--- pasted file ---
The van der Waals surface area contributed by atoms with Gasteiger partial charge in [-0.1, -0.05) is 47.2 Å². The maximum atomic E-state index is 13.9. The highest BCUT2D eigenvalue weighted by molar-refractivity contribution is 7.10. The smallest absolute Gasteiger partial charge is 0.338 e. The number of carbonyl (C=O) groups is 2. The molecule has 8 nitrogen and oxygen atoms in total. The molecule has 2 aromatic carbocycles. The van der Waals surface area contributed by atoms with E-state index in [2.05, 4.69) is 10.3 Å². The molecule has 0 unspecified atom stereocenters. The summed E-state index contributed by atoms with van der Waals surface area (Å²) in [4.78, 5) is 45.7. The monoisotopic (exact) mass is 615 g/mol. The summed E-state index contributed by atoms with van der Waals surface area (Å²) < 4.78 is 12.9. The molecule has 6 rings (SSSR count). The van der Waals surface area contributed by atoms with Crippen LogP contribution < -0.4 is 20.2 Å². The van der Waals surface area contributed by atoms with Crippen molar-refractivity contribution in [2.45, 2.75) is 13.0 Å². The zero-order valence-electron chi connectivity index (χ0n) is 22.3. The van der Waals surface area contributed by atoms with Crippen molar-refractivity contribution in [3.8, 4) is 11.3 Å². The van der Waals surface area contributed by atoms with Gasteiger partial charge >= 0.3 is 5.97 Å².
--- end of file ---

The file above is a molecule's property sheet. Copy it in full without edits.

The van der Waals surface area contributed by atoms with Gasteiger partial charge in [-0.1, -0.05) is 47.2 Å². The maximum atomic E-state index is 13.9. The highest BCUT2D eigenvalue weighted by molar-refractivity contribution is 7.10. The smallest absolute Gasteiger partial charge is 0.338 e. The number of carbonyl (C=O) groups is 2. The molecule has 8 nitrogen and oxygen atoms in total. The molecule has 2 aromatic carbocycles. The van der Waals surface area contributed by atoms with E-state index in [2.05, 4.69) is 10.3 Å². The molecule has 0 unspecified atom stereocenters. The summed E-state index contributed by atoms with van der Waals surface area (Å²) in [4.78, 5) is 45.7. The monoisotopic (exact) mass is 615 g/mol. The summed E-state index contributed by atoms with van der Waals surface area (Å²) < 4.78 is 12.9. The molecule has 6 rings (SSSR count). The van der Waals surface area contributed by atoms with Crippen LogP contribution < -0.4 is 20.2 Å². The van der Waals surface area contributed by atoms with Crippen molar-refractivity contribution in [2.45, 2.75) is 13.0 Å². The zero-order valence-electron chi connectivity index (χ0n) is 22.3. The van der Waals surface area contributed by atoms with Crippen molar-refractivity contribution in [3.8, 4) is 11.3 Å². The van der Waals surface area contributed by atoms with Gasteiger partial charge >= 0.3 is 5.97 Å².